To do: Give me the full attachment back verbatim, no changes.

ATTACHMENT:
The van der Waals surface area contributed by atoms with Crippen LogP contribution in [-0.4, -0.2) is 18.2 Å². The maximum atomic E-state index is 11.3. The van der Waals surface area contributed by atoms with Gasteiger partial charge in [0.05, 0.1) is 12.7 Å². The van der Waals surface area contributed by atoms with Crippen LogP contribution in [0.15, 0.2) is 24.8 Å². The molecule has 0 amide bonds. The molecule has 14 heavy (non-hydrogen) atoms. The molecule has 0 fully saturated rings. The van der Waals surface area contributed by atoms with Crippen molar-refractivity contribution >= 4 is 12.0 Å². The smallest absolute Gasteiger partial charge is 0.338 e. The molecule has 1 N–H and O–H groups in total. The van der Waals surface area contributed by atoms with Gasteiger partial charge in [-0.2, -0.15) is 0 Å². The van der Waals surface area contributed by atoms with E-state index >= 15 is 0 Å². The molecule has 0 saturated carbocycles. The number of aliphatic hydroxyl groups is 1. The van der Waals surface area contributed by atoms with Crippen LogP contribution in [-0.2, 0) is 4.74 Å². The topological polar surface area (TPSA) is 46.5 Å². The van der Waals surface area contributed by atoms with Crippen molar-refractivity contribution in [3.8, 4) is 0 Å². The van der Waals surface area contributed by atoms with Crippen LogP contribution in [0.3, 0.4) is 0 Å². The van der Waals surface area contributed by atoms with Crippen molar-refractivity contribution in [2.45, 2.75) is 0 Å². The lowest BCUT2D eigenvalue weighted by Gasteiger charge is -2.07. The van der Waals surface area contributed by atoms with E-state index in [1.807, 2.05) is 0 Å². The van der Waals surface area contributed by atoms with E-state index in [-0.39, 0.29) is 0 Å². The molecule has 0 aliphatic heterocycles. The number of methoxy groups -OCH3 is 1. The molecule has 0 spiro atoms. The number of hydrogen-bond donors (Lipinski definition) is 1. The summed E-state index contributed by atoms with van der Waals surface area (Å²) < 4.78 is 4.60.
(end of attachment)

The van der Waals surface area contributed by atoms with Crippen LogP contribution in [-0.4, -0.2) is 18.2 Å². The maximum atomic E-state index is 11.3. The van der Waals surface area contributed by atoms with Gasteiger partial charge in [0.05, 0.1) is 12.7 Å². The van der Waals surface area contributed by atoms with Crippen LogP contribution in [0.15, 0.2) is 24.8 Å². The molecule has 0 amide bonds. The molecule has 14 heavy (non-hydrogen) atoms. The molecule has 0 fully saturated rings. The van der Waals surface area contributed by atoms with Crippen molar-refractivity contribution >= 4 is 12.0 Å². The smallest absolute Gasteiger partial charge is 0.338 e. The molecule has 1 N–H and O–H groups in total. The van der Waals surface area contributed by atoms with Gasteiger partial charge in [-0.2, -0.15) is 0 Å². The van der Waals surface area contributed by atoms with E-state index >= 15 is 0 Å². The molecule has 0 saturated carbocycles. The number of aliphatic hydroxyl groups is 1. The van der Waals surface area contributed by atoms with Crippen LogP contribution in [-0.2, 0) is 4.74 Å². The topological polar surface area (TPSA) is 46.5 Å². The van der Waals surface area contributed by atoms with Crippen molar-refractivity contribution in [3.8, 4) is 0 Å². The van der Waals surface area contributed by atoms with Crippen LogP contribution in [0.3, 0.4) is 0 Å². The van der Waals surface area contributed by atoms with Crippen molar-refractivity contribution in [2.45, 2.75) is 0 Å². The lowest BCUT2D eigenvalue weighted by Gasteiger charge is -2.07. The van der Waals surface area contributed by atoms with E-state index in [1.807, 2.05) is 0 Å². The van der Waals surface area contributed by atoms with E-state index in [-0.39, 0.29) is 0 Å². The molecule has 0 aliphatic heterocycles. The number of methoxy groups -OCH3 is 1. The molecule has 0 spiro atoms. The number of hydrogen-bond donors (Lipinski definition) is 1. The summed E-state index contributed by atoms with van der Waals surface area (Å²) < 4.78 is 4.60.